LINE-1 retrotransposons drive human neuronal transcriptome complexity and functional diversification.

Garza R, Atacho DAM, Adami A, Gerdes P, Vinod M, Hsieh P, Karlsson O, Horvath V, Johansson PA, Pandiloski N, Matas-Fuentes J, Quaegebeur A, Kouli A, Sharma Y, J├Ânsson ME, Monni E, Englund E, Eichler EE, Gale Hammell M, Barker RA, Kokaia Z, Douse CH, Jakobsson J

Sci Adv 9 (44) eadh9543 [2023-11-03; online 2023-11-01]

The genetic mechanisms underlying the expansion in size and complexity of the human brain remain poorly understood. Long interspersed nuclear element-1 (L1) retrotransposons are a source of divergent genetic information in hominoid genomes, but their importance in physiological functions and their contribution to human brain evolution are largely unknown. Using multiomics profiling, we here demonstrate that L1 promoters are dynamically active in the developing and the adult human brain. L1s generate hundreds of developmentally regulated and cell type-specific transcripts, many that are co-opted as chimeric transcripts or regulatory RNAs. One L1-derived long noncoding RNA, LINC01876, is a human-specific transcript expressed exclusively during brain development. CRISPR interference silencing of LINC01876 results in reduced size of cerebral organoids and premature differentiation of neural progenitors, implicating L1s in human-specific developmental processes. In summary, our results demonstrate that L1-derived transcripts provide a previously undescribed layer of primate- and human-specific transcriptome complexity that contributes to the functional diversification of the human brain.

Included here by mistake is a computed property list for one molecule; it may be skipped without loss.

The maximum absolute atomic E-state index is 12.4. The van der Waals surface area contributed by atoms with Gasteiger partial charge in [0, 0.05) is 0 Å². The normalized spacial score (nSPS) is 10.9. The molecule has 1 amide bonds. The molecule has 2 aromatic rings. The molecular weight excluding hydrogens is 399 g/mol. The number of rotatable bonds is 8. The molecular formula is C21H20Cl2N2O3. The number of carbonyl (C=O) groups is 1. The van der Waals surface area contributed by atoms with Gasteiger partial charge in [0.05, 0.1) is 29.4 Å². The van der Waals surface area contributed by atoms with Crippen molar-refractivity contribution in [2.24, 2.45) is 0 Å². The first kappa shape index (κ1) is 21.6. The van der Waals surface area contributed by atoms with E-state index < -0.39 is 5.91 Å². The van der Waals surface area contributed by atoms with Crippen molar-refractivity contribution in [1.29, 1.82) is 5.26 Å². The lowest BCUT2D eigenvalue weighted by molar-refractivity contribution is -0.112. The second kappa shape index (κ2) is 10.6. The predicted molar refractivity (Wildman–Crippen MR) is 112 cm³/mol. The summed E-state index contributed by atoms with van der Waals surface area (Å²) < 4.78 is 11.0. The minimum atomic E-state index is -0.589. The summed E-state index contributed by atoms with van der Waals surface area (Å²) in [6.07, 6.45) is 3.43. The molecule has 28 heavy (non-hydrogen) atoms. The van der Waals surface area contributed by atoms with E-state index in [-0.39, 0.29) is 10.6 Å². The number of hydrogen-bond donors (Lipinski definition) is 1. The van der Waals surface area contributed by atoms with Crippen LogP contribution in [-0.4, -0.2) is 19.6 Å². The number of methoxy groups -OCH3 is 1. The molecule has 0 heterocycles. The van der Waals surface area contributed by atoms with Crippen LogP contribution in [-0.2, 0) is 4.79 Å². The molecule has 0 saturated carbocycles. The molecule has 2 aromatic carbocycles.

Clinical Genomics Lund [Service]

NGI Long read [Service]

NGI Uppsala (Uppsala Genome Center) [Service]

National Genomics Infrastructure [Service]

PubMed 37910626

DOI 10.1126/sciadv.adh9543

Crossref 10.1126/sciadv.adh9543

pmc: PMC10619931

Publications 9.5.0